Image Credit: Virgin
Three years ago I called Virgin's LEED certified spaceport a contradiction in terms, noting that
Tourists and passengers will drive into the middle of the desert, where Richard Branson and others will literally burn rubber, mixed with nitrous oxide, to fire people into space for seven minutes at $ 200,000 a pop. And guess what? It is designed to be LEED Platinum. To be "both sustainable and sensitive to its surroundings." What an oxymoronic gesture. Next thing you know we will have LEED certified coal fired power plants.
Commenters were all over me, but you know what? I was right. New research shows "that over a period of 10 years, private rocket launches could produce enough black carbon emissions to change global temperatures and accelerate climate change."
According to Nature, in an article titled Space tourism to accelerate climate change,
Emissions from 1,000 private rocket launches a year would persist high in the stratosphere, potentially altering global atmospheric circulation and distributions of ozone. The simulations show that the changes to Earth's climate could increase polar surface temperatures by 1 °C, and reduce polar sea ice by 5-15%.
"There are fundamental limits to how much material human beings can put into orbit without having a significant impact," says Martin Ross, an atmospheric scientist at the Aerospace Corporation in Los Angeles, California and an author of the study.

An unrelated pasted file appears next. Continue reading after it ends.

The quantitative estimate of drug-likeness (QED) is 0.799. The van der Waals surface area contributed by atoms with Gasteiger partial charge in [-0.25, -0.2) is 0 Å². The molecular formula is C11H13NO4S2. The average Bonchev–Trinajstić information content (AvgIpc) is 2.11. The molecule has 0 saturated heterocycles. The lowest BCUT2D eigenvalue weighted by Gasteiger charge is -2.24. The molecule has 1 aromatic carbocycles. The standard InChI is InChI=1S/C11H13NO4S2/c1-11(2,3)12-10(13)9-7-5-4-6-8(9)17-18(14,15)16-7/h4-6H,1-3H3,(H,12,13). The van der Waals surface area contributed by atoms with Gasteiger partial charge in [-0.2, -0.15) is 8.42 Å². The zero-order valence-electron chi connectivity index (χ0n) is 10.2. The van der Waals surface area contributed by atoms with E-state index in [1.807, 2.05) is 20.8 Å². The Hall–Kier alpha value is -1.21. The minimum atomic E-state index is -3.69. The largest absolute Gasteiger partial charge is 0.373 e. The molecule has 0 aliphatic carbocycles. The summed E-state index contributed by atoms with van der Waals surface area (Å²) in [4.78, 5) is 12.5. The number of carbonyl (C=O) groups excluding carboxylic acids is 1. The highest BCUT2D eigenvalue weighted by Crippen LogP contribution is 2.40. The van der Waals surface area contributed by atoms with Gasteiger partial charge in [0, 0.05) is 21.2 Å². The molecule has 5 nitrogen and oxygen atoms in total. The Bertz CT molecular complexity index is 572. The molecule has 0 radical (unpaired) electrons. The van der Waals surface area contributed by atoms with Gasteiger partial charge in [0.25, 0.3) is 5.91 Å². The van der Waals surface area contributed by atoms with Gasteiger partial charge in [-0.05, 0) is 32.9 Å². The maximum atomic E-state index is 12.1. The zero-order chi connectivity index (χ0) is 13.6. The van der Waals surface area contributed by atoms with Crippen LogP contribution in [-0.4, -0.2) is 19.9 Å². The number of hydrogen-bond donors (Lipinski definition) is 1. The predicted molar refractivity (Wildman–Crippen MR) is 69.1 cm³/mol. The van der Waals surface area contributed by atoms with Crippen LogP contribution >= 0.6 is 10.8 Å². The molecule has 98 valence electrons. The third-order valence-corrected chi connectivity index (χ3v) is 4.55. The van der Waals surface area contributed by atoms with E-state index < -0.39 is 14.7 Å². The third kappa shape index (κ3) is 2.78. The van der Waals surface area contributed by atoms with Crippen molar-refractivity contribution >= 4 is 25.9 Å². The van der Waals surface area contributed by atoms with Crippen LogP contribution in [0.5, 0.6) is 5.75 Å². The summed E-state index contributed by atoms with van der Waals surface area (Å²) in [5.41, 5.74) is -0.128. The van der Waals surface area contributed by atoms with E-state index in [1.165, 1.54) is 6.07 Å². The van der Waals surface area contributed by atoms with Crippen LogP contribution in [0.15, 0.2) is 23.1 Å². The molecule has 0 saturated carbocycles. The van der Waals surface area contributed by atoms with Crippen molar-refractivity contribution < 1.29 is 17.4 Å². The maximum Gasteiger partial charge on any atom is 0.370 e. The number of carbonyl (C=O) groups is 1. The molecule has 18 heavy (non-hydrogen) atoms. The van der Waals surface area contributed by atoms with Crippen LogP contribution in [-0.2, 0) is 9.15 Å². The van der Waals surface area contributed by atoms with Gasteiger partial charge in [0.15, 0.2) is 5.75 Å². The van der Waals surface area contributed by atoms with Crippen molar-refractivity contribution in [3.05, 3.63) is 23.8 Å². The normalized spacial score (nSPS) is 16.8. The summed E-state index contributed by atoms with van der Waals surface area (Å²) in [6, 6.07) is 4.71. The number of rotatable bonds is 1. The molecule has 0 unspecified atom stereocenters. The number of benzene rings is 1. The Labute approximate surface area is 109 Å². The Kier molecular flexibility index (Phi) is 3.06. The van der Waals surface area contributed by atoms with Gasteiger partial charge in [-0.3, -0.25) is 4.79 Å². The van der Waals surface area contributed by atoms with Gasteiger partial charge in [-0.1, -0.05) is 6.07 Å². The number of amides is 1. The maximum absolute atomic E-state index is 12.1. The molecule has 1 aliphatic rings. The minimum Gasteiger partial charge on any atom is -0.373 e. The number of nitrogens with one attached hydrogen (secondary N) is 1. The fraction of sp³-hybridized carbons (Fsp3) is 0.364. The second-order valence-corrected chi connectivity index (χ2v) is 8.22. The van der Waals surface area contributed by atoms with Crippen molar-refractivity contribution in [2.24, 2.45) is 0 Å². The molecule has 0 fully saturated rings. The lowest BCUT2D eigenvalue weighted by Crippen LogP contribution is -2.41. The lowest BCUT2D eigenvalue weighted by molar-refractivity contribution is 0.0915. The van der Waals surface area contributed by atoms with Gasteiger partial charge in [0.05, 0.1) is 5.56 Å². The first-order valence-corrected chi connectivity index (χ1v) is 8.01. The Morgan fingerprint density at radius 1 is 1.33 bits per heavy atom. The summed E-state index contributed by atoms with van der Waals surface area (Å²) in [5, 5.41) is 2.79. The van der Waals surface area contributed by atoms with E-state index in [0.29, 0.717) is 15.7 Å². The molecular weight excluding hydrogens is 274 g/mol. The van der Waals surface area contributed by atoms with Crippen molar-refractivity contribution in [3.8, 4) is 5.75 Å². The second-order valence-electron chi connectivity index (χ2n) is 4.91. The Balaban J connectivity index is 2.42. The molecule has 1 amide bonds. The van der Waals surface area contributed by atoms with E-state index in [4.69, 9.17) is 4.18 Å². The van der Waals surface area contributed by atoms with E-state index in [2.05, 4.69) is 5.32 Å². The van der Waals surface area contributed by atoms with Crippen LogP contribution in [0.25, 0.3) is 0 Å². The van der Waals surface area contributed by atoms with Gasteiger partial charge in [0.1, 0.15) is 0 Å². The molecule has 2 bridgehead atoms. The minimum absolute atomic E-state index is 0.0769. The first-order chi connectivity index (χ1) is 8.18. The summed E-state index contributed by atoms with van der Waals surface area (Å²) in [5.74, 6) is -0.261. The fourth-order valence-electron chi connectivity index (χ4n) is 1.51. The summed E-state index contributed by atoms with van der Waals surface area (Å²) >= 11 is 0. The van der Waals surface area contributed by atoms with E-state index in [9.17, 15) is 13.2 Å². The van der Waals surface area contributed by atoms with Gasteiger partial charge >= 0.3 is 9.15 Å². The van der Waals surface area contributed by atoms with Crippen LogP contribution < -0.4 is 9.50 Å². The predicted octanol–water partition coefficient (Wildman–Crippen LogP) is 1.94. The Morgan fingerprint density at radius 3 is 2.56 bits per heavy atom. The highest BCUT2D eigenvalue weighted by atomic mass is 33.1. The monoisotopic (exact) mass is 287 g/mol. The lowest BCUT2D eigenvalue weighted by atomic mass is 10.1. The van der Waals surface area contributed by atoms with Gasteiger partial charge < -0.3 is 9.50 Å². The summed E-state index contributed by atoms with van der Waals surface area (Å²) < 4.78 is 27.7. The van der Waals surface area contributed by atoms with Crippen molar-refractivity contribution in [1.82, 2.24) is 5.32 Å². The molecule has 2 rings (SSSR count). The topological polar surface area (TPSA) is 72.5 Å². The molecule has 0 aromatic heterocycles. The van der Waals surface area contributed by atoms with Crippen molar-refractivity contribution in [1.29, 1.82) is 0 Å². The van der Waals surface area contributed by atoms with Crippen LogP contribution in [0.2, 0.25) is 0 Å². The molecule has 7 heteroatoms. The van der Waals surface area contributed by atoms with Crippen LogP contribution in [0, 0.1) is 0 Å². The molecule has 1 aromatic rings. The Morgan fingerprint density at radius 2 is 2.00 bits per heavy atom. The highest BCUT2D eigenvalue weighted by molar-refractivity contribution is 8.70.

The Commercial Spaceflight Federation was not happy about this, and responded on Monday. They suggest that notwithstanding any pollution that the rockets put out, there are gains to be got from space travel.
The suborbital vehicles now in development will significantly benefit scientific research, particularly climate science, by allowing previously unparalleled access to parts of the upper atmosphere where atmospheric phenomena concerning global change may take place.
They also suggest that the study overstates the case:
There are many unknowns related to the microphysical properties of the exhaust particles, including size, structure, composition, and coagulation rates. Accordingly, the range of uncertainty in the models could be large and such ambiguities could significantly change the magnitude of the results, yet the paper includes no estimate of margin of error or a range of values for their findings.
OK, but it isn't benign and it isn't green. The use and location of the space station still makes it laughingly inappropriate The next thing you know, there will be LEED Certified parking garages, really.
More on Virgin Galactic and Space Travel
Is Virgin Galactic's Claim To Be Green Reasonable? Actually, Sort Of
Can Space Tourism Really Be Green?